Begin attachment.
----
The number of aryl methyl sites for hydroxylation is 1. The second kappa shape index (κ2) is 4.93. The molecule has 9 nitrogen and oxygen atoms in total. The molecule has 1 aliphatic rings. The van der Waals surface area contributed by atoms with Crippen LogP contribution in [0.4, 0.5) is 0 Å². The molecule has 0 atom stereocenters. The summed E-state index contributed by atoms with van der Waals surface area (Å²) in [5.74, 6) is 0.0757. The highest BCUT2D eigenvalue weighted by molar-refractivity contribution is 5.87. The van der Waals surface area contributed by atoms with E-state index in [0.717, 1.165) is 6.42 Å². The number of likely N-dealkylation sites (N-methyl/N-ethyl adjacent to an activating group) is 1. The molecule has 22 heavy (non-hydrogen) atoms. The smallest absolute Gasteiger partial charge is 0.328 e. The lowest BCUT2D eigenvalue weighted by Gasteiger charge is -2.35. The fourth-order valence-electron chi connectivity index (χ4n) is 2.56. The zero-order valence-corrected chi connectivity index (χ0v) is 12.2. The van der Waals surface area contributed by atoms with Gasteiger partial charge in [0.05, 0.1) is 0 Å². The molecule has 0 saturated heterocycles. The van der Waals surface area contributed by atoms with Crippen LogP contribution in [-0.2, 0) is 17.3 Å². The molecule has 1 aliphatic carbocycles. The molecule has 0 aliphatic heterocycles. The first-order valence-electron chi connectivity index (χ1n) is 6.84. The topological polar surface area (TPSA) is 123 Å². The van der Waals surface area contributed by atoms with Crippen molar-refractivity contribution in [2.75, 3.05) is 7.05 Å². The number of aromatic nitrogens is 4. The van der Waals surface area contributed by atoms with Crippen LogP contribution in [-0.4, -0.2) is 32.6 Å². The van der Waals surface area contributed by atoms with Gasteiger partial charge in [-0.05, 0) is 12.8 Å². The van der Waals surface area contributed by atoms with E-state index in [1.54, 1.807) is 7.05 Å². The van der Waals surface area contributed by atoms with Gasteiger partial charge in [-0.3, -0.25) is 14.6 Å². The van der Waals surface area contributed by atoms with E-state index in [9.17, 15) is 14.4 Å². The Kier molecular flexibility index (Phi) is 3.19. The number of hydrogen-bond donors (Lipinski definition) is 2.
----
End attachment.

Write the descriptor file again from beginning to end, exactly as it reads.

The number of aryl methyl sites for hydroxylation is 1. The second kappa shape index (κ2) is 4.93. The molecule has 9 nitrogen and oxygen atoms in total. The molecule has 1 aliphatic rings. The van der Waals surface area contributed by atoms with Crippen LogP contribution in [0.4, 0.5) is 0 Å². The molecule has 0 atom stereocenters. The summed E-state index contributed by atoms with van der Waals surface area (Å²) in [5.74, 6) is 0.0757. The highest BCUT2D eigenvalue weighted by molar-refractivity contribution is 5.87. The van der Waals surface area contributed by atoms with E-state index in [0.717, 1.165) is 6.42 Å². The number of likely N-dealkylation sites (N-methyl/N-ethyl adjacent to an activating group) is 1. The molecule has 22 heavy (non-hydrogen) atoms. The smallest absolute Gasteiger partial charge is 0.328 e. The lowest BCUT2D eigenvalue weighted by Gasteiger charge is -2.35. The fourth-order valence-electron chi connectivity index (χ4n) is 2.56. The zero-order valence-corrected chi connectivity index (χ0v) is 12.2. The van der Waals surface area contributed by atoms with Gasteiger partial charge in [0.05, 0.1) is 0 Å². The molecule has 0 saturated heterocycles. The van der Waals surface area contributed by atoms with Crippen LogP contribution in [-0.2, 0) is 17.3 Å². The molecule has 1 aliphatic carbocycles. The molecule has 0 aliphatic heterocycles. The first-order valence-electron chi connectivity index (χ1n) is 6.84. The topological polar surface area (TPSA) is 123 Å². The van der Waals surface area contributed by atoms with Crippen molar-refractivity contribution in [2.75, 3.05) is 7.05 Å². The number of aromatic nitrogens is 4. The van der Waals surface area contributed by atoms with Crippen LogP contribution in [-0.4, -0.2) is 32.6 Å². The van der Waals surface area contributed by atoms with Gasteiger partial charge in [-0.05, 0) is 12.8 Å². The van der Waals surface area contributed by atoms with E-state index in [1.54, 1.807) is 7.05 Å². The van der Waals surface area contributed by atoms with Gasteiger partial charge in [-0.3, -0.25) is 14.6 Å². The van der Waals surface area contributed by atoms with E-state index in [9.17, 15) is 14.4 Å². The Kier molecular flexibility index (Phi) is 3.19. The number of hydrogen-bond donors (Lipinski definition) is 2.